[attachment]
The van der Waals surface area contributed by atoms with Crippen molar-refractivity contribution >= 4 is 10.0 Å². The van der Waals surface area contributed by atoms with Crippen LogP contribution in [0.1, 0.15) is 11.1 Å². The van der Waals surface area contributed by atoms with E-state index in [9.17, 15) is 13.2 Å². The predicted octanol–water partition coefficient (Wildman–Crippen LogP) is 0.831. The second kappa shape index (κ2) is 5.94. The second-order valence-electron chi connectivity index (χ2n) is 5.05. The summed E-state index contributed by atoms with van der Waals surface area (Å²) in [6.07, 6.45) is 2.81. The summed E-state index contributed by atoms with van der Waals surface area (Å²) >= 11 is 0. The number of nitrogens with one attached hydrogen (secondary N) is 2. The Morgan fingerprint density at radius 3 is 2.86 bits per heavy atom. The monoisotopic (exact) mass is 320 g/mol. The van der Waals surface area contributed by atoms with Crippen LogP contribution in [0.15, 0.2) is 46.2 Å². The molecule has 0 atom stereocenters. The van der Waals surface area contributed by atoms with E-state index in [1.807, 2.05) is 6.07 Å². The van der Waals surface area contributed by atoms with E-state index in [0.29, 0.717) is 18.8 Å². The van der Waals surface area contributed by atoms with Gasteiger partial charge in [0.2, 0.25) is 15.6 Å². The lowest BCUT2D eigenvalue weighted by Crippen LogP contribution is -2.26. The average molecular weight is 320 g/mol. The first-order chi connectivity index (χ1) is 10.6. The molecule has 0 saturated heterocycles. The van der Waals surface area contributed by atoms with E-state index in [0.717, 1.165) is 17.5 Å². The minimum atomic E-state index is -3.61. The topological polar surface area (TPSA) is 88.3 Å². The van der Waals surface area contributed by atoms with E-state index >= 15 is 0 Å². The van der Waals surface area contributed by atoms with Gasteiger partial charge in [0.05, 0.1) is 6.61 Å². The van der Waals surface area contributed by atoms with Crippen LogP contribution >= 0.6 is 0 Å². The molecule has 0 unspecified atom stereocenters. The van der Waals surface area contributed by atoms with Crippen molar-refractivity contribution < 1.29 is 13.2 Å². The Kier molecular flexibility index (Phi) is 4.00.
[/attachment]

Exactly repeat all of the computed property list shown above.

The van der Waals surface area contributed by atoms with Crippen molar-refractivity contribution >= 4 is 10.0 Å². The van der Waals surface area contributed by atoms with Crippen LogP contribution in [0.1, 0.15) is 11.1 Å². The van der Waals surface area contributed by atoms with E-state index in [9.17, 15) is 13.2 Å². The predicted octanol–water partition coefficient (Wildman–Crippen LogP) is 0.831. The second kappa shape index (κ2) is 5.94. The second-order valence-electron chi connectivity index (χ2n) is 5.05. The summed E-state index contributed by atoms with van der Waals surface area (Å²) in [6.07, 6.45) is 2.81. The summed E-state index contributed by atoms with van der Waals surface area (Å²) >= 11 is 0. The number of nitrogens with one attached hydrogen (secondary N) is 2. The Morgan fingerprint density at radius 3 is 2.86 bits per heavy atom. The monoisotopic (exact) mass is 320 g/mol. The van der Waals surface area contributed by atoms with Crippen LogP contribution in [0.15, 0.2) is 46.2 Å². The molecule has 0 atom stereocenters. The van der Waals surface area contributed by atoms with E-state index in [1.807, 2.05) is 6.07 Å². The van der Waals surface area contributed by atoms with E-state index in [0.29, 0.717) is 18.8 Å². The van der Waals surface area contributed by atoms with Gasteiger partial charge in [0.2, 0.25) is 15.6 Å². The lowest BCUT2D eigenvalue weighted by Crippen LogP contribution is -2.26. The average molecular weight is 320 g/mol. The first-order chi connectivity index (χ1) is 10.6. The molecule has 0 saturated heterocycles. The van der Waals surface area contributed by atoms with E-state index in [0.717, 1.165) is 17.5 Å². The minimum atomic E-state index is -3.61. The topological polar surface area (TPSA) is 88.3 Å². The van der Waals surface area contributed by atoms with E-state index >= 15 is 0 Å². The van der Waals surface area contributed by atoms with Gasteiger partial charge in [0.05, 0.1) is 6.61 Å². The van der Waals surface area contributed by atoms with Crippen LogP contribution >= 0.6 is 0 Å². The molecule has 0 unspecified atom stereocenters. The van der Waals surface area contributed by atoms with Crippen molar-refractivity contribution < 1.29 is 13.2 Å². The Kier molecular flexibility index (Phi) is 4.00.